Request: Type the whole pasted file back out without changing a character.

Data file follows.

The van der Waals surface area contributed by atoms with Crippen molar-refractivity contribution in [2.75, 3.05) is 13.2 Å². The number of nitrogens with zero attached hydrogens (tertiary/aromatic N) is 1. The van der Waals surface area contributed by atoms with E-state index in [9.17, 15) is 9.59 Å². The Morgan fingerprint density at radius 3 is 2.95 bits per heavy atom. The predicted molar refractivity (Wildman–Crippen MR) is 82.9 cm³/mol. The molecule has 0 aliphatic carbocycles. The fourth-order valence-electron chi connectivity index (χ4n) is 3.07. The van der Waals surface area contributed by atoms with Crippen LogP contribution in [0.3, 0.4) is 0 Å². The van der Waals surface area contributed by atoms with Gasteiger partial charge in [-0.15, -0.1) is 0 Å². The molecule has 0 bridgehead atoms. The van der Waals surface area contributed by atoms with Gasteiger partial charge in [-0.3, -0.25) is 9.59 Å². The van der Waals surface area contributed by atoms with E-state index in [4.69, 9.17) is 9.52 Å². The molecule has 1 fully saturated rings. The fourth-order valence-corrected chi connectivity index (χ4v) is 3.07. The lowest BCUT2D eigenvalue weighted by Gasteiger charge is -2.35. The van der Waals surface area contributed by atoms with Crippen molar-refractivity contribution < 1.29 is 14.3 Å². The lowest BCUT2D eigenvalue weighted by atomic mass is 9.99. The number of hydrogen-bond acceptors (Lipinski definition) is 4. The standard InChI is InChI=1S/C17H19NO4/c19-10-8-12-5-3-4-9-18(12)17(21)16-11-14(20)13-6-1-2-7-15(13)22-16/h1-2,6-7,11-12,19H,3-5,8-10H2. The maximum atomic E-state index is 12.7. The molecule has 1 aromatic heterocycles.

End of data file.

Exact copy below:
The van der Waals surface area contributed by atoms with Crippen molar-refractivity contribution in [2.75, 3.05) is 13.2 Å². The number of nitrogens with zero attached hydrogens (tertiary/aromatic N) is 1. The van der Waals surface area contributed by atoms with E-state index in [9.17, 15) is 9.59 Å². The Morgan fingerprint density at radius 3 is 2.95 bits per heavy atom. The predicted molar refractivity (Wildman–Crippen MR) is 82.9 cm³/mol. The molecule has 0 aliphatic carbocycles. The fourth-order valence-electron chi connectivity index (χ4n) is 3.07. The van der Waals surface area contributed by atoms with Crippen LogP contribution in [0.3, 0.4) is 0 Å². The van der Waals surface area contributed by atoms with Gasteiger partial charge in [-0.15, -0.1) is 0 Å². The molecule has 0 bridgehead atoms. The van der Waals surface area contributed by atoms with Gasteiger partial charge in [-0.3, -0.25) is 9.59 Å². The van der Waals surface area contributed by atoms with E-state index in [4.69, 9.17) is 9.52 Å². The molecule has 1 fully saturated rings. The fourth-order valence-corrected chi connectivity index (χ4v) is 3.07. The lowest BCUT2D eigenvalue weighted by Gasteiger charge is -2.35. The van der Waals surface area contributed by atoms with Crippen molar-refractivity contribution < 1.29 is 14.3 Å². The lowest BCUT2D eigenvalue weighted by atomic mass is 9.99. The number of hydrogen-bond acceptors (Lipinski definition) is 4. The standard InChI is InChI=1S/C17H19NO4/c19-10-8-12-5-3-4-9-18(12)17(21)16-11-14(20)13-6-1-2-7-15(13)22-16/h1-2,6-7,11-12,19H,3-5,8-10H2. The maximum atomic E-state index is 12.7. The molecule has 1 aromatic heterocycles.